The spread of coronavirus is threatening to resurrect environmentally destructive single-use plastic bags, with a raft of states and cities putting previously approved bans on hold and some even reversing course.
Massachusetts, where 130 cities and towns had banned single-use plastic bags, last week reversed its position and instead banned reusable tote bags. San Francisco, which was one of the first U.S. cities to ban plastic bags, in 2007, this week banned reusable bags, mugs and other items. Colorado, Illinois, Maryland and New Hampshire have either stopped enforcing their plastic-bag bans or banned reusables outright.
In Seattle, food co-ops have been telling their customers not to bring their own bags, said Molly Moon, who owns a local chain of ice cream stores.
"I am kind of a hippie and bring my own bags to grocery stores, and now we aren't allowed to," Moon said. "When the hippies are telling you not to bring your own bags, you know things are real."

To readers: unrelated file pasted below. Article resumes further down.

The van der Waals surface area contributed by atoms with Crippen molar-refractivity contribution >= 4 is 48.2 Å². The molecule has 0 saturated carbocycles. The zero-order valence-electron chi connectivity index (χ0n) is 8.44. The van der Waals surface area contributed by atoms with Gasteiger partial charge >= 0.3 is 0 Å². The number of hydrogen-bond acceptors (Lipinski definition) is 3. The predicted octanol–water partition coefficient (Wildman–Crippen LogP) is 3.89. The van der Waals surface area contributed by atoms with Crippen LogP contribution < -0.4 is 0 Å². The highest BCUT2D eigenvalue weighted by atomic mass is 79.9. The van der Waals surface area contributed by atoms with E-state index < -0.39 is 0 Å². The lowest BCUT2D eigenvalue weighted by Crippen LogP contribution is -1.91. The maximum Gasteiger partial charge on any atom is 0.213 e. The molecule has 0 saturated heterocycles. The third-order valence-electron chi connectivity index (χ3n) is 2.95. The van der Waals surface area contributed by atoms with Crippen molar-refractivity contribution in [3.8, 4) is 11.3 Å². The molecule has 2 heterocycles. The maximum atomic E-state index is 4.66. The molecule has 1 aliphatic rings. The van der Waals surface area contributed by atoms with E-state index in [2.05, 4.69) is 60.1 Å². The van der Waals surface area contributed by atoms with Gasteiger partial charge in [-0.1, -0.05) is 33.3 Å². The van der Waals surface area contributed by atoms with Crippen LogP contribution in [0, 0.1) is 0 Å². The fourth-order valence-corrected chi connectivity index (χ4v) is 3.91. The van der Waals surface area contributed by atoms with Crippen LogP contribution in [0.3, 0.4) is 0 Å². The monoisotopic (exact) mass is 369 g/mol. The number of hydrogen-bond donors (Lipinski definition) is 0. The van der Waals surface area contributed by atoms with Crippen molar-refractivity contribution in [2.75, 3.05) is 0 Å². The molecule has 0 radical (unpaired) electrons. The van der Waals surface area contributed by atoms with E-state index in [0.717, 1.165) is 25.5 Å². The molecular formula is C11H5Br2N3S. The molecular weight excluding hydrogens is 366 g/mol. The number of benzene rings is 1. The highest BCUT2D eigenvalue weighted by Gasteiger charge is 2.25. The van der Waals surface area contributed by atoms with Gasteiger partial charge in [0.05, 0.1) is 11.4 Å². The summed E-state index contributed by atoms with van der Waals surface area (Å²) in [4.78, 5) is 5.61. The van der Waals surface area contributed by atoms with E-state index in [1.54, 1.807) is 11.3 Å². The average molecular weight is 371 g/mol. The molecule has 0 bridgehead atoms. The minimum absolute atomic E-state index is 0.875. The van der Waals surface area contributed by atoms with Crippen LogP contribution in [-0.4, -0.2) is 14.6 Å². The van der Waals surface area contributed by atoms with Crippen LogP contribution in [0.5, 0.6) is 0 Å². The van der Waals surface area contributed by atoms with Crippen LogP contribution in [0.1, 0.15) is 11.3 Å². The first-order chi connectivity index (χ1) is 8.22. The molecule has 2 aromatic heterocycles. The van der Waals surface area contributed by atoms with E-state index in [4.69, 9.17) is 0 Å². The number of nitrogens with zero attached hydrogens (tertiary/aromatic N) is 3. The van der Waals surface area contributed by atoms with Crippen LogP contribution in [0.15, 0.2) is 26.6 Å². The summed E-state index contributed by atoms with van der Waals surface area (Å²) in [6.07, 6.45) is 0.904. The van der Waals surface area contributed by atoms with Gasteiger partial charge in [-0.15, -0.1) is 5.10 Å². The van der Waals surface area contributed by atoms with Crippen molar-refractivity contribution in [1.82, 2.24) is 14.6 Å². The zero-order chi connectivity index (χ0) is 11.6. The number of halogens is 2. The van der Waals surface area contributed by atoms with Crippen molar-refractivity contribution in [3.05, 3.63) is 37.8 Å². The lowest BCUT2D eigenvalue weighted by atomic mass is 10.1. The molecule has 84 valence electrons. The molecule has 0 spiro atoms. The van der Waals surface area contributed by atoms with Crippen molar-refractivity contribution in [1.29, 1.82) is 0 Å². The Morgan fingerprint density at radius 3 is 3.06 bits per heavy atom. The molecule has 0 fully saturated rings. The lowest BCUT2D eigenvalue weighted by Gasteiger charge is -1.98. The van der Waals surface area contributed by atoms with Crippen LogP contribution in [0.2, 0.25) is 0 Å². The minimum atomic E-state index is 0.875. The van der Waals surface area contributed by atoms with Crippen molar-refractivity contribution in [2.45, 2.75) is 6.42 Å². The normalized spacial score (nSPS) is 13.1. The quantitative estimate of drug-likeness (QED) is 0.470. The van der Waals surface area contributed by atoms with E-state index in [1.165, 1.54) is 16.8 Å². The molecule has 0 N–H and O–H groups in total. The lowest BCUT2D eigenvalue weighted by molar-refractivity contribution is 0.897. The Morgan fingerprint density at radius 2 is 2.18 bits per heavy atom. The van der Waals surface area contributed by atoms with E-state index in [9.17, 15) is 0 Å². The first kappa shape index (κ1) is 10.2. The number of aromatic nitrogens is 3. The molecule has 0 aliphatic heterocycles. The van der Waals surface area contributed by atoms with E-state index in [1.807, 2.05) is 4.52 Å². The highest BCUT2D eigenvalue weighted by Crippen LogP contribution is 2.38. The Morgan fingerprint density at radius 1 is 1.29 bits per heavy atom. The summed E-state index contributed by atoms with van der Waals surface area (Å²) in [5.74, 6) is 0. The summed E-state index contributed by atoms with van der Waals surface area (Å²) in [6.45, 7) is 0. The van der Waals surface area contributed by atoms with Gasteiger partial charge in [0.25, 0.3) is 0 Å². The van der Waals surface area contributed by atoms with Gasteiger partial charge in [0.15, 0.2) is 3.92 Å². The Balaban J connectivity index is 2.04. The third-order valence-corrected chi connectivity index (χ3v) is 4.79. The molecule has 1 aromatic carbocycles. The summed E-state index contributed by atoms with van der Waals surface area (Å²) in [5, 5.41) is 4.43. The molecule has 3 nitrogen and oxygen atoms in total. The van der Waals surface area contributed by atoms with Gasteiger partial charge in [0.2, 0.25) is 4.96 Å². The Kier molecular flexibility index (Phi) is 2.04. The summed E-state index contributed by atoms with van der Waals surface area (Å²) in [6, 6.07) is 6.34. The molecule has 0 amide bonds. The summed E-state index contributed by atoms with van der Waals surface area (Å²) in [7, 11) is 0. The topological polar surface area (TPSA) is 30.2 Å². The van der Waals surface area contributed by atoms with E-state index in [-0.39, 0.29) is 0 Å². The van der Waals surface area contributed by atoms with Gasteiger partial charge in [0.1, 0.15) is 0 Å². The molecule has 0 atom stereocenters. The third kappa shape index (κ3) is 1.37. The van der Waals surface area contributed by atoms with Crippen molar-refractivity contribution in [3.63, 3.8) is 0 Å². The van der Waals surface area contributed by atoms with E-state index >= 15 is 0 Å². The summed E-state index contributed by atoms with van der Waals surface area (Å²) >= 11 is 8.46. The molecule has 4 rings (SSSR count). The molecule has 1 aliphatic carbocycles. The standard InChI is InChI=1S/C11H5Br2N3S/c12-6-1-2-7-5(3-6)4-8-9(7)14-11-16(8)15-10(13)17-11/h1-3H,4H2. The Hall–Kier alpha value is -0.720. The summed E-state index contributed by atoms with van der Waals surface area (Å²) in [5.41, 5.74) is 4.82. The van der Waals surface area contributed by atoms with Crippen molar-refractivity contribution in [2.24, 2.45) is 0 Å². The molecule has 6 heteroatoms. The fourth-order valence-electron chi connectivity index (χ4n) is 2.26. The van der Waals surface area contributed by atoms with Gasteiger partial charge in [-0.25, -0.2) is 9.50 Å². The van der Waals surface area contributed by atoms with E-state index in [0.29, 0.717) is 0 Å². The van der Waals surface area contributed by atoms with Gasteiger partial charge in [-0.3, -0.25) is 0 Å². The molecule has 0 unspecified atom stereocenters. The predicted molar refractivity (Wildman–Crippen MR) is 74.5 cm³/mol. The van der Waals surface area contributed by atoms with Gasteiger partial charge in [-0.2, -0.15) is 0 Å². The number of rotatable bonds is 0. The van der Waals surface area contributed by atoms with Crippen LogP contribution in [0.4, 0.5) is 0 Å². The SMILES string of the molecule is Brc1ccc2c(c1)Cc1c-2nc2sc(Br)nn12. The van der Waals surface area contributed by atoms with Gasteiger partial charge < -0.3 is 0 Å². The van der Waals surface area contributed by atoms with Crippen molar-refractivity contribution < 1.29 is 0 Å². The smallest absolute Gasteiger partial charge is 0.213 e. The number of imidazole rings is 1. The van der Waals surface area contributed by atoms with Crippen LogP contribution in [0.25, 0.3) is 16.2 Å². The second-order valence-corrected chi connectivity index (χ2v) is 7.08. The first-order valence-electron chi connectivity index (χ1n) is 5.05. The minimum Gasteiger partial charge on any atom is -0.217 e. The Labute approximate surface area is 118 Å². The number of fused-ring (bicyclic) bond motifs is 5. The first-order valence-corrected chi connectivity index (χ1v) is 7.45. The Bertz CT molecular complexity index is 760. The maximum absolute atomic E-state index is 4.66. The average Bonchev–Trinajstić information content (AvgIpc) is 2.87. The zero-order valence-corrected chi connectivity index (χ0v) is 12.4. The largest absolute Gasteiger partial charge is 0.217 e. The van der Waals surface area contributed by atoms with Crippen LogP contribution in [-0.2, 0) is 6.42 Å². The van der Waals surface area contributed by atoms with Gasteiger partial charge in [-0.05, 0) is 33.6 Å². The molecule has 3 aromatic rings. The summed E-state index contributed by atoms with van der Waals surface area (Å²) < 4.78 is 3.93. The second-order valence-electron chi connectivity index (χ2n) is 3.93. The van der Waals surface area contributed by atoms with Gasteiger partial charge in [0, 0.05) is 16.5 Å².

The plastic industry has been eager to capitalize on the public's newfound focus on cleanliness. In March, the Plastic Industry Association wrote to U.S. Health Secretary Alex Azar urging him to "make a public statement on the health and safety benefits seen in single-use plastics," according to a letter obtained by Politico.
The problem: There's no science to conclude that plastic is less likely to transmit the coronavirus than other surfaces. A recent study found that the virus that causes COVID-19 can survive on plastic for up to three days. The study, published in the New England Journal of Medicine, also found that the pathogen can survive on paper for 24 hours (Researchers did not test fabric or mesh).